Various reports in the media this morning investigate potential problem areas with the proposed new Ebacc exam and, in particular, the way it might marginalise sports, arts and culture and also cause problems for pupils with learning difficulties such as dyslexia are highlighted.
This is from the Telegraph on sport, culture and the arts…
New-style qualifications established to promote core subjects such as maths and science will be introduced at the expense of pupils’ wider development, it was claimed.
Heads insisted there was “more to growing up” than a grasp of academic disciplines.
The comments came after the Government published plans to scrap GCSEs in favour of new qualifications dubbed English Baccalaureate Certificates.
Courses will initially be introduced in 2015 in English, maths and science, with foreign languages, history and geography following 12 months later.
In a further move, ministers also want to overhaul exam league tables to measure school performance in the six subject areas – preventing teachers focusing on “soft subjects” to inflate their overall ranking.
But the new qualifications will fail to cover other disciplines such as art, drama, music, religious studies, design and technology and physical education.
A new “suite” of qualifications – to be announced at some point in the future – will be created to cater for these subjects, although they will not be called GCSEs or English Baccalaureate Certificates.
The move has led to claims that subjects outside the academic core could be undermined in the education system, robbing pupils of access to high-quality sport or arts.
It was also feared that a move towards end-of-course exams – at the expense of coursework-style tasks – would make it harder to assess performance in many of these subjects.
Russell Hobby, general secretary of the National Association of Head Teachers, said: “There is an obvious gap in the new proposals – the need to encourage breadth of learning and development through participation in sport, culture, arts and volunteering.”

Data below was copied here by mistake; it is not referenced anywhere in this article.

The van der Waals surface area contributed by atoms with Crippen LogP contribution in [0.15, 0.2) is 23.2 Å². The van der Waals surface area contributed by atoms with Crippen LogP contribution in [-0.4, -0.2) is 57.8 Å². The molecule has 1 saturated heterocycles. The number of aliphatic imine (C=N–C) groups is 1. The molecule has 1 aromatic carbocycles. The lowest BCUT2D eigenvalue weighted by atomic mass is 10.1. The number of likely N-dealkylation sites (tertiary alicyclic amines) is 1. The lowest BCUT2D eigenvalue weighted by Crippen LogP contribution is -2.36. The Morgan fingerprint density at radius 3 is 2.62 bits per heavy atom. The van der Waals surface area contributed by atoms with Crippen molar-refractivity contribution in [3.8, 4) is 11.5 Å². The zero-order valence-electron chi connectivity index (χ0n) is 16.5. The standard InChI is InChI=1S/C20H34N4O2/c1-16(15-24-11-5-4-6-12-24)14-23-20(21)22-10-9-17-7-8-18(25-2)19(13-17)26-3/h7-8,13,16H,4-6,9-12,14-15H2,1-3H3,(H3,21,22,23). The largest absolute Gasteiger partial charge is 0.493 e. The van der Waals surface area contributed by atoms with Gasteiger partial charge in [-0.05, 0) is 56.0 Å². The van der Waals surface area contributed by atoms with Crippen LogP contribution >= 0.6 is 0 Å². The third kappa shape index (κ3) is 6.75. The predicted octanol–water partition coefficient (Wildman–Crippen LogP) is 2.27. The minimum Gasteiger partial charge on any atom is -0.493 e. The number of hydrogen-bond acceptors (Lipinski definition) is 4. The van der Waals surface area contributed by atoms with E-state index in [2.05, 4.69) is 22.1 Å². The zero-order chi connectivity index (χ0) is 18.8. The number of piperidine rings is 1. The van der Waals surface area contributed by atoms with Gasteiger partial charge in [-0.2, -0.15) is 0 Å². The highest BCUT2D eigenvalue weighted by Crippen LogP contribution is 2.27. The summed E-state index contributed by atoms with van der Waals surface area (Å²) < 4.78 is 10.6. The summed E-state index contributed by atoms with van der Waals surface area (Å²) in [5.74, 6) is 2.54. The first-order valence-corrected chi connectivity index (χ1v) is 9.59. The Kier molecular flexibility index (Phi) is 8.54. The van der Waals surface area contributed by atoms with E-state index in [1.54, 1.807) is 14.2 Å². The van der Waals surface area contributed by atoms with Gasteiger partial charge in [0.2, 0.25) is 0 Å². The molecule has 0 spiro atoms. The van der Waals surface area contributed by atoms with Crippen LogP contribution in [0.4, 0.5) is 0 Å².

Meanwhile the Guardian has this on children with learning difficulties…
Michael Gove’s plans for English Baccalaureate examinations to replace GCSEs could discriminate against teenagers with dyslexia and other learning difficulties, it was claimed on Tuesday.
The British Dyslexia Association said a renewed emphasis on exams rather than coursework and the breaking of two-year studies into smaller units and the extra stress associated with once-and-for-all exams could disadvantage candidates with some learning difficulties. The changes would also damage their chances of going on to higher education.
The association’s chief executive, Kate Saunders, said: “Dyslexia is most often characterised by a deficit in information processing and working memory, speed of working and difficulty accessing and recording written information.
“Dyslexic difficulties can be exacerbated in an examination context, due to stress. This can make it particularly difficult for dyslexic students to demonstrate their ability, knowledge and understanding through one-off, timed examinations.
“These plans, should they be implemented, will create an additional barrier for dyslexic students to continue on to higher education. Course work is generally a much fairer method of assessment and constitutes a reasonable adjustment for these students.”